In ENDF there are cross-sections given for different types of nuclear interactions. For example, this file gives the cross-sections for different neutron energies. However, it is not clear, which ...
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58 views

minimum possible absolute temperature in the universe? [duplicate]

Sorry guys i went wrong in my previous question , actually my question is what is the minimum possible absolute temperature in the universe of what ever substance...?
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218 views

Lowest temperature possible in the universe?

The third law of thermodynamics states that nothing can reach to absolute zero temperature. What is the lowest possible temperature that can be in the universe? Has any experiment reached to a ...
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Is It Possible To Have Temperature Below Absolute Scale? [duplicate]

Guys I have a doubt Is it possible to maintain the temperature of any Substance Below the Absolute Scale?
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158 views

Heating up a room to 50 °C

Suppose I have an empty room of $24 m^3$ and I want to heat it to 50 °C, assuming the current room is well isolated and the current temperature is 20 °C. How much power (in Watts) would a single ...
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Temperature of a neutron star

In our everyday experience termperature is due to the motion of atoms, molecules, etc. A neutron star, where protons and electrons are fused together to form neutrons, is nothing but a huge nucleus ...
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Why does a thermometer in wind not show a lower temperature than one shielded from it?

I'm a little familiar with the physics and thermodynamics of the wind chill effect, but this question seems to come up from time to time: Why, given two temperature sensors or thermometers in the ...
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212 views

What does temperature look like at the subatomic level?

I am trying to get a better understanding of the definition of temperature at the subatomic level. I have a background in molecular biology with some college physics, but no deep quantum mechanics ...
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151 views

Why doesn't water in water barometer boil?

I have read that the pressure in a water barometer at the top of the water column is around 0.5 psi and at such low pressures water should boil at around ~26°C (Room temperature). [1] [2] How ...
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88 views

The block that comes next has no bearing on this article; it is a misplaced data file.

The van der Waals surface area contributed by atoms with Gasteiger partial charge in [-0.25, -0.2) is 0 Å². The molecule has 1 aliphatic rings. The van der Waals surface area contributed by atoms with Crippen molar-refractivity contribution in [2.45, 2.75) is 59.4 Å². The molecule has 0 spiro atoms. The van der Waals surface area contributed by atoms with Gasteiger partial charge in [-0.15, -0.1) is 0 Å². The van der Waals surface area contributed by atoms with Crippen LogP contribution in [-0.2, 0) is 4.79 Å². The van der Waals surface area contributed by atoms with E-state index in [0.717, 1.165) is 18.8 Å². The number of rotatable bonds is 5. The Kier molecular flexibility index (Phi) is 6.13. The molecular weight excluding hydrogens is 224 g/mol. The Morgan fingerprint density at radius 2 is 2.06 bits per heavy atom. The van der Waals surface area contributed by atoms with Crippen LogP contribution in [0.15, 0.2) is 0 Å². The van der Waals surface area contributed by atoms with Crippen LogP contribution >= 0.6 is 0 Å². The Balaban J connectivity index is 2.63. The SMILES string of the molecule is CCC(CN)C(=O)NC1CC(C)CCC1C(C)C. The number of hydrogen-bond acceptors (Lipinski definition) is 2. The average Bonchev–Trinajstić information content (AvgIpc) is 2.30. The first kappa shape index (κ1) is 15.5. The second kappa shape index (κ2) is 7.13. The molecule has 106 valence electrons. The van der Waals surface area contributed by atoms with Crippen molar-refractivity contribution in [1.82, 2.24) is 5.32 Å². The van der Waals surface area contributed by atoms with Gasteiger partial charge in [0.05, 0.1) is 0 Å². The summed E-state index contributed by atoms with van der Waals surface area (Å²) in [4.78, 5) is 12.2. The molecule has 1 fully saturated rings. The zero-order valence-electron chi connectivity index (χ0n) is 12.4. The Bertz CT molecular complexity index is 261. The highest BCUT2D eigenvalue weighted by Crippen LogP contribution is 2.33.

At what gap width between two plates does convection not occur?

Does the Grashof number lead to the answer? The Wikipedia article (https://en.wikipedia.org/wiki/Grashof_number) yields an equation for vertical plates $$Gr_L = \frac{g\beta(T_s-T_\infty ...
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What conditions do a bunch of atoms need to satisfy to have a temperature?

What conditions do a bunch of atoms need to satisfy to have a temperature? Suppose that we have a beam of helium atoms travelling in a common straight line, equally spaced with the same velocity. If ...
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1answer
111 views

How does pressure influence temperature in liquids?

Lets say we have a tank with a fixed mass of liquid at atmospheric pressure and room temperature. How do we influence the temperature when we exert pressure (e. g., with a piston) on the liquid? Are ...
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217 views

Practical (maybe naive) question on boiling water

I put a glass bottle in a big pot, bottleneck up, I fill both pot and bottle with very hot water. The bottle is submerged except a few cm of the bottleneck and filled to the brim so some water ...
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Would a Cup of Tea Be Hotter If you Add the Milk Before or After Boiling Water?

This is a bit of dispute between work colleagues. An answer would be greatly appreciated. My argument is as follows: If you add X amount of milk at a temperature of M to a mug at room temperature R ...
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4answers
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Do objects gain and lose heat at the same rate?

For example, if I take an item out of the refrigerator, set it on the counter for a period of time, allow it to warm up a bit (but not so long that it reaches room temperature and stabilizes), and ...
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Is it more efficient to stack two Peltier modules or to set them side by side?

Is it more efficient to stack two Peltier modules or to set them side by side? And why? I have a small box that I want to cool down about 20 K below ambient -- cold, but not below freezing. (I want ...
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How is temperature related to color?

I spent some time studying about temperatures and color of objects. It turns out that as we heat something it turns to red, then yellowish white and if we heat it more it turns to bluish-white. Like ...